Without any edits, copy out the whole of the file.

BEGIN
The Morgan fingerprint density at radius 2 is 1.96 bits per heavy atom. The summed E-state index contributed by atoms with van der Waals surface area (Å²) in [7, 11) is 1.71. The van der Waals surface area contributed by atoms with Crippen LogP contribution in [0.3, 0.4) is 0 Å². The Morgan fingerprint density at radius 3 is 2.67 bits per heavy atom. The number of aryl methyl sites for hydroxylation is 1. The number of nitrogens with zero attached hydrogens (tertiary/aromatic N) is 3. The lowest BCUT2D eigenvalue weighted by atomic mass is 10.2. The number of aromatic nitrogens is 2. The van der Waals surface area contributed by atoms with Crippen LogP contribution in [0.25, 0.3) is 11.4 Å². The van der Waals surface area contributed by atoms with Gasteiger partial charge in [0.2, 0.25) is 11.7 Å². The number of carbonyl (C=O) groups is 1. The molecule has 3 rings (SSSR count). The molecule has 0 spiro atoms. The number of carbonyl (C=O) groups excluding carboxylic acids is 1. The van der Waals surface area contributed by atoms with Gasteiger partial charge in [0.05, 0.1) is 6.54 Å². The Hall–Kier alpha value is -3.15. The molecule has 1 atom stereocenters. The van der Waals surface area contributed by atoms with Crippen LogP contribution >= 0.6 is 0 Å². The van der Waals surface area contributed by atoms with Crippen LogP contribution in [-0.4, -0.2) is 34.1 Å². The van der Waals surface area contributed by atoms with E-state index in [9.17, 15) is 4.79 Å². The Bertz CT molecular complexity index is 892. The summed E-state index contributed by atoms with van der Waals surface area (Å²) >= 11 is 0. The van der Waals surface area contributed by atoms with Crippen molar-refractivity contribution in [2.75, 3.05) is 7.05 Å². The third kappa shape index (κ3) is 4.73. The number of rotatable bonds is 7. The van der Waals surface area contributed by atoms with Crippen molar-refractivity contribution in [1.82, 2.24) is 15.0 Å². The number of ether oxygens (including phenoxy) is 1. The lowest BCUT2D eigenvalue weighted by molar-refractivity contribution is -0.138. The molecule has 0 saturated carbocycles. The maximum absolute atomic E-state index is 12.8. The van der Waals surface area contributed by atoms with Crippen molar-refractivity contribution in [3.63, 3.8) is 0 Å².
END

The Morgan fingerprint density at radius 2 is 1.96 bits per heavy atom. The summed E-state index contributed by atoms with van der Waals surface area (Å²) in [7, 11) is 1.71. The van der Waals surface area contributed by atoms with Crippen LogP contribution in [0.3, 0.4) is 0 Å². The Morgan fingerprint density at radius 3 is 2.67 bits per heavy atom. The number of aryl methyl sites for hydroxylation is 1. The number of nitrogens with zero attached hydrogens (tertiary/aromatic N) is 3. The lowest BCUT2D eigenvalue weighted by atomic mass is 10.2. The number of aromatic nitrogens is 2. The van der Waals surface area contributed by atoms with Crippen LogP contribution in [0.25, 0.3) is 11.4 Å². The van der Waals surface area contributed by atoms with Gasteiger partial charge in [0.2, 0.25) is 11.7 Å². The number of carbonyl (C=O) groups is 1. The molecule has 3 rings (SSSR count). The molecule has 0 spiro atoms. The number of carbonyl (C=O) groups excluding carboxylic acids is 1. The van der Waals surface area contributed by atoms with Gasteiger partial charge in [0.05, 0.1) is 6.54 Å². The Hall–Kier alpha value is -3.15. The molecule has 1 atom stereocenters. The van der Waals surface area contributed by atoms with Crippen LogP contribution >= 0.6 is 0 Å². The van der Waals surface area contributed by atoms with Crippen LogP contribution in [-0.4, -0.2) is 34.1 Å². The van der Waals surface area contributed by atoms with E-state index in [9.17, 15) is 4.79 Å². The Bertz CT molecular complexity index is 892. The summed E-state index contributed by atoms with van der Waals surface area (Å²) >= 11 is 0. The van der Waals surface area contributed by atoms with Crippen molar-refractivity contribution in [2.75, 3.05) is 7.05 Å². The third kappa shape index (κ3) is 4.73. The number of rotatable bonds is 7. The van der Waals surface area contributed by atoms with Crippen molar-refractivity contribution in [1.82, 2.24) is 15.0 Å². The number of ether oxygens (including phenoxy) is 1. The lowest BCUT2D eigenvalue weighted by molar-refractivity contribution is -0.138. The molecule has 0 saturated carbocycles. The maximum absolute atomic E-state index is 12.8. The van der Waals surface area contributed by atoms with Crippen molar-refractivity contribution in [3.63, 3.8) is 0 Å².